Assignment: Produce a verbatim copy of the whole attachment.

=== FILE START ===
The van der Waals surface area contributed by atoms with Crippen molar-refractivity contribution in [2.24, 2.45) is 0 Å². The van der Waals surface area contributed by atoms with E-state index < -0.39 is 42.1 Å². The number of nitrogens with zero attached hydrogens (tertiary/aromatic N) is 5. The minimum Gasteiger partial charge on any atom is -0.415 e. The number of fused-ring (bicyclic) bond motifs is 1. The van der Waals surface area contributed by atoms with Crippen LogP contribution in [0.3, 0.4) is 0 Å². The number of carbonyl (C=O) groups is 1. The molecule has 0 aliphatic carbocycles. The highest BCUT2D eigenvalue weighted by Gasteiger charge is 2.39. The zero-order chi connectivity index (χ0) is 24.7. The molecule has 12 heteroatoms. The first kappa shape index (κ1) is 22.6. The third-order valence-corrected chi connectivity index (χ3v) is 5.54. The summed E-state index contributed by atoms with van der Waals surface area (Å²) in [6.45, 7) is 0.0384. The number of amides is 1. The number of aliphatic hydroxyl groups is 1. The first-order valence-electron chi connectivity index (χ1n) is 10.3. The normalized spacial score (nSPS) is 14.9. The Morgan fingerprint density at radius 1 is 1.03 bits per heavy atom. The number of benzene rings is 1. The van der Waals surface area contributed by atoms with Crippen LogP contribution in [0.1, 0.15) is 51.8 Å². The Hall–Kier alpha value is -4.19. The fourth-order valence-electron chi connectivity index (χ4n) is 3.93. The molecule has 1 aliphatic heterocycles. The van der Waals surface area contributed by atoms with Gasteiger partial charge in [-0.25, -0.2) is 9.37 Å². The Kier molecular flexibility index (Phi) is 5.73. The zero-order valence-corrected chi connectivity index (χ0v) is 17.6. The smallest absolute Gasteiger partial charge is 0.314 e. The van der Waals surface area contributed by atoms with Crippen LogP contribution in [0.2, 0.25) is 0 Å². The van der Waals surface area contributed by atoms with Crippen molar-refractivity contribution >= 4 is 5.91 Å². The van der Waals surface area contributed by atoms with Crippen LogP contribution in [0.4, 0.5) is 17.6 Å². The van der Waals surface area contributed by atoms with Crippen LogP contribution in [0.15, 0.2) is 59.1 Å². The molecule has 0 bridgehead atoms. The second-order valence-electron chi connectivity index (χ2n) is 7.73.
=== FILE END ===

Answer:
The van der Waals surface area contributed by atoms with Crippen molar-refractivity contribution in [2.24, 2.45) is 0 Å². The van der Waals surface area contributed by atoms with E-state index < -0.39 is 42.1 Å². The number of nitrogens with zero attached hydrogens (tertiary/aromatic N) is 5. The minimum Gasteiger partial charge on any atom is -0.415 e. The number of fused-ring (bicyclic) bond motifs is 1. The van der Waals surface area contributed by atoms with Crippen LogP contribution in [0.3, 0.4) is 0 Å². The number of carbonyl (C=O) groups is 1. The molecule has 0 aliphatic carbocycles. The highest BCUT2D eigenvalue weighted by Gasteiger charge is 2.39. The zero-order chi connectivity index (χ0) is 24.7. The molecule has 12 heteroatoms. The first kappa shape index (κ1) is 22.6. The third-order valence-corrected chi connectivity index (χ3v) is 5.54. The summed E-state index contributed by atoms with van der Waals surface area (Å²) in [6.45, 7) is 0.0384. The number of amides is 1. The number of aliphatic hydroxyl groups is 1. The first-order valence-electron chi connectivity index (χ1n) is 10.3. The normalized spacial score (nSPS) is 14.9. The Morgan fingerprint density at radius 1 is 1.03 bits per heavy atom. The number of benzene rings is 1. The van der Waals surface area contributed by atoms with Crippen LogP contribution in [0.1, 0.15) is 51.8 Å². The Hall–Kier alpha value is -4.19. The fourth-order valence-electron chi connectivity index (χ4n) is 3.93. The molecule has 1 aliphatic heterocycles. The van der Waals surface area contributed by atoms with Gasteiger partial charge in [-0.25, -0.2) is 9.37 Å². The Kier molecular flexibility index (Phi) is 5.73. The zero-order valence-corrected chi connectivity index (χ0v) is 17.6. The smallest absolute Gasteiger partial charge is 0.314 e. The van der Waals surface area contributed by atoms with Crippen LogP contribution in [0.2, 0.25) is 0 Å². The van der Waals surface area contributed by atoms with Crippen molar-refractivity contribution >= 4 is 5.91 Å². The van der Waals surface area contributed by atoms with Crippen LogP contribution in [0.4, 0.5) is 17.6 Å². The van der Waals surface area contributed by atoms with Crippen LogP contribution in [0.15, 0.2) is 59.1 Å². The molecule has 0 bridgehead atoms. The second-order valence-electron chi connectivity index (χ2n) is 7.73.